According to GDPR Article 28, a DPA must include instructions for the processing of data provided by the controller to the processor. These agreements must specify the subject matter, duration, nature and purpose of processing as well as the type of personal data, categories of data subjects and the obligations and rights of the controller.
DPAs also require a duty of confidence. This aspect of the agreement requires all parties involved in processing data to commit to confidentiality, with the exception of any parties already obligated to confidentiality by statute.
Other important elements of a DPA include specifications regarding the use of sub-processors, the rights of data subjects, requirements for processors to assist controllers, end-of-contract provisions and willingness to demonstrate compliance with Article 28 through audits or inspections. An end-to-end information security platform that allows forcontinuous monitoringcan support these requirements.
Processors must comply with Article 28 GDPR, and the requirements in this article also extend to controllers. A processor that acts outside of the terms of a DPA or violates this agreement could assume the same level of liability as a controller.
For example, a processor who engages sub-processors without prior written authorization from a controller is determining the purposes or means of processing and is a controller with respect to these decisions.
The GDPR applies to companies based in the European Union and European Economic Area as well as companies that control or process the personal data of subjects in these locations. The United Kingdom is subject to the Data Protection Act 2018, which is an implementation of the GDPR.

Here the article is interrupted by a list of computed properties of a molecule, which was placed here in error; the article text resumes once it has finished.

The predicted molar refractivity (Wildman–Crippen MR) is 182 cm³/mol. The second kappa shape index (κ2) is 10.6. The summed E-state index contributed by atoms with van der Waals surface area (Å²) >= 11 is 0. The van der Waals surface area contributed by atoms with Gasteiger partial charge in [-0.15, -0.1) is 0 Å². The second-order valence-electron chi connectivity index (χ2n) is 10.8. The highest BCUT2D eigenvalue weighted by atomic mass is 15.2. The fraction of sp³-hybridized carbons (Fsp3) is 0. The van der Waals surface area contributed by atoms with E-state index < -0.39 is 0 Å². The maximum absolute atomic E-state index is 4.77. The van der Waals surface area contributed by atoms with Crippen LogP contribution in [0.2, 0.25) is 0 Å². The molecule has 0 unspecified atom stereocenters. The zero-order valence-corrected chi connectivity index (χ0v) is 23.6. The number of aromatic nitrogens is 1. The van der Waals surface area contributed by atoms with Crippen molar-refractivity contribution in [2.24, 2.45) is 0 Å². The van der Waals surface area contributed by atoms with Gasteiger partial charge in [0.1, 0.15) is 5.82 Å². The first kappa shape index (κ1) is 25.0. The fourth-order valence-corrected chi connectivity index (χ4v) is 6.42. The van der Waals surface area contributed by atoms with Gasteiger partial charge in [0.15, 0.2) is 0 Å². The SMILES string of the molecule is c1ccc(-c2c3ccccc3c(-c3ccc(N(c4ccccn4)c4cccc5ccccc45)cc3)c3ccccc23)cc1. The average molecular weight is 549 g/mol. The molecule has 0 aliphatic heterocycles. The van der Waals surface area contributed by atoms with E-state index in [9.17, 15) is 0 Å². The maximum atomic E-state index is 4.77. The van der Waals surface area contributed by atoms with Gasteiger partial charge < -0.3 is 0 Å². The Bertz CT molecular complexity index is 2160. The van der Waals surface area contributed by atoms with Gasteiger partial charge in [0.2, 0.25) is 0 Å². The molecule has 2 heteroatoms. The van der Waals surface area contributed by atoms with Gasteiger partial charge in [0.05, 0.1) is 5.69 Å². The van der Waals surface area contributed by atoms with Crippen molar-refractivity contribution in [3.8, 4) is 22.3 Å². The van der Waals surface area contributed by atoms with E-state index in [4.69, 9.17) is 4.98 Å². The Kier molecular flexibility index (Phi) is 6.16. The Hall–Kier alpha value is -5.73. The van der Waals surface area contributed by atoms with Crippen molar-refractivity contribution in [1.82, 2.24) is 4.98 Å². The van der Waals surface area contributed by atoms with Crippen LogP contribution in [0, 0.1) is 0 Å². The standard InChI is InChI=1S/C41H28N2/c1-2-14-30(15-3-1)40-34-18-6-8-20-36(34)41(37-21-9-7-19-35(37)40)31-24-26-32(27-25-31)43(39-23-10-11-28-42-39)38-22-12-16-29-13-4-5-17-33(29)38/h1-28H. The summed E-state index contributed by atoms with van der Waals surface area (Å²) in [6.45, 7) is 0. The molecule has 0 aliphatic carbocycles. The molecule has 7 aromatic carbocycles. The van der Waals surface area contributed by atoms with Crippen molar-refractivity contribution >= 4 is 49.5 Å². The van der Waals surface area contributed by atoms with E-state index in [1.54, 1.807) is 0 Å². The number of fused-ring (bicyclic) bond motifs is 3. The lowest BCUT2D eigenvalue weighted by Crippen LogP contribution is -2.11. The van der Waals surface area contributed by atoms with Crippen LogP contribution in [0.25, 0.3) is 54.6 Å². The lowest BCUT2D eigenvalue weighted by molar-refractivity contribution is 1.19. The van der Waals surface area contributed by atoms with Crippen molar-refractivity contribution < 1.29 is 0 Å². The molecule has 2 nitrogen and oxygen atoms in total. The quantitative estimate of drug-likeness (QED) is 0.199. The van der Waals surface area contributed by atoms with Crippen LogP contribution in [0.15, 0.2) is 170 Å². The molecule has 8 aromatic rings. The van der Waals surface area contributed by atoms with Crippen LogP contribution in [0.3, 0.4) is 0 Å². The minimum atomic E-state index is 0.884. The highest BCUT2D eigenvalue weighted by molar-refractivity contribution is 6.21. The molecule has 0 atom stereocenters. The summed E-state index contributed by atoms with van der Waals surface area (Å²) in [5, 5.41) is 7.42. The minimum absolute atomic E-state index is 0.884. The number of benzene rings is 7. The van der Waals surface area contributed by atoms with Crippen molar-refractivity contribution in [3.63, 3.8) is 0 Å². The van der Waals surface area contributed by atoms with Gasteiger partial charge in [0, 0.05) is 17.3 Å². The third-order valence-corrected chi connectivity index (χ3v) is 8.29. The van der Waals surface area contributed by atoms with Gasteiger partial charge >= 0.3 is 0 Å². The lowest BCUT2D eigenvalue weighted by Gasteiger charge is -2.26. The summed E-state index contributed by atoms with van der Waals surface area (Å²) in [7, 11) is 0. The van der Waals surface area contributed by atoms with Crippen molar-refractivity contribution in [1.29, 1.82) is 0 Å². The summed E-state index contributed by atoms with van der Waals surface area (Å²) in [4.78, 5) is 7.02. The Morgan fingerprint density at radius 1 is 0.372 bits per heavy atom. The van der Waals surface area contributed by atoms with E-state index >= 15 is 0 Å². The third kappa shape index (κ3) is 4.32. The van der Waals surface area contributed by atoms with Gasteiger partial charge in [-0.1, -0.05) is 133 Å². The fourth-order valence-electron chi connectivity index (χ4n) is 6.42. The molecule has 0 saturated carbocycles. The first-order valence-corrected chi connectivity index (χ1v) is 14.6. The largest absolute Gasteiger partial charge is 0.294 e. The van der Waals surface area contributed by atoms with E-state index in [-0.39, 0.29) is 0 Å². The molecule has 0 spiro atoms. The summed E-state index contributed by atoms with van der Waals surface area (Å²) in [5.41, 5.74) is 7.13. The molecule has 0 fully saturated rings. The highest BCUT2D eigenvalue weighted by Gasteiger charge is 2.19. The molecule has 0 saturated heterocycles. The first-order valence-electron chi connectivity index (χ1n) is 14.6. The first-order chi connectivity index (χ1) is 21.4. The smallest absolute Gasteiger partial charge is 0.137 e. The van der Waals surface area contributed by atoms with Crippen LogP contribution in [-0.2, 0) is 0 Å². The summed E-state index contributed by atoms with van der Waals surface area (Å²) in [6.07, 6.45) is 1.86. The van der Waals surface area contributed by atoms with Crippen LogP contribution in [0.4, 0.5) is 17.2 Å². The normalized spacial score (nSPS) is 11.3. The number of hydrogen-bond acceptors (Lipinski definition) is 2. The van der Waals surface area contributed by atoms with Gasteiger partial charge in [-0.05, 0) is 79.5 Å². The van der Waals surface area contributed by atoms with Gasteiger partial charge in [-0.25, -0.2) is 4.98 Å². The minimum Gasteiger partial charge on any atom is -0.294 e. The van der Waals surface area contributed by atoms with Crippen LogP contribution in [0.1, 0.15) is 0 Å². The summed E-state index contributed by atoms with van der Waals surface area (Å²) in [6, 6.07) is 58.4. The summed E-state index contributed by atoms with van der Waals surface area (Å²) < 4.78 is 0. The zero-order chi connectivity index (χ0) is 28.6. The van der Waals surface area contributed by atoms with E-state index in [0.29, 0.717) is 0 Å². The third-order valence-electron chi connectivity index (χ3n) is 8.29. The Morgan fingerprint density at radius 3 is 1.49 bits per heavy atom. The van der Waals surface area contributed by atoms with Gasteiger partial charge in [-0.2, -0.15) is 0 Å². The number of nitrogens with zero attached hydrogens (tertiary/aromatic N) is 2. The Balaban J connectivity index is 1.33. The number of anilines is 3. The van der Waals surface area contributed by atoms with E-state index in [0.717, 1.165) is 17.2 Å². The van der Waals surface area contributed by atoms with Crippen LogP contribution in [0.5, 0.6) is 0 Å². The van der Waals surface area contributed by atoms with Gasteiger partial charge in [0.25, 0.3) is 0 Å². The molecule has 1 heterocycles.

The GDPR expounds the rights of data subjects and the responsibilities of controllers and processors. Article 28 specifically references several other articles in the GDPR.
The third paragraph of Article 28 references Articles 32 through 36. These articles in Chapter 4 address the security of processing, notification of a personal data breach to the supervisory authority, communication of a personal data breach to the data subject, data protection impact assessment and prior consultation.
The fifth paragraph refers to Article 40 on codes of conduct and Article 42 on certification as guarantees for the role of the processor. This paragraph also references Chapter 10, Article 93 on examination procedures. The final paragraph of Article 28 references several articles in Chapter 8, including Article 82 on the right to compensation and liability, Article 83 on general conditions for imposing administrative fines, and Article 84 on penalties.
Article 28 GDPR compliance involves implementing measures that meet data privacy requirements set forth in this article and other sections of the GDPR. Agreements between controllers and processors should establish best practices for protecting the rights of data subjects. Organizations can achieve and maintain compliance with data protection regulations by implementing a centralized platform with automation capabilities.Request a demoto see how Compyl facilitates compliance with GDPR Article 28.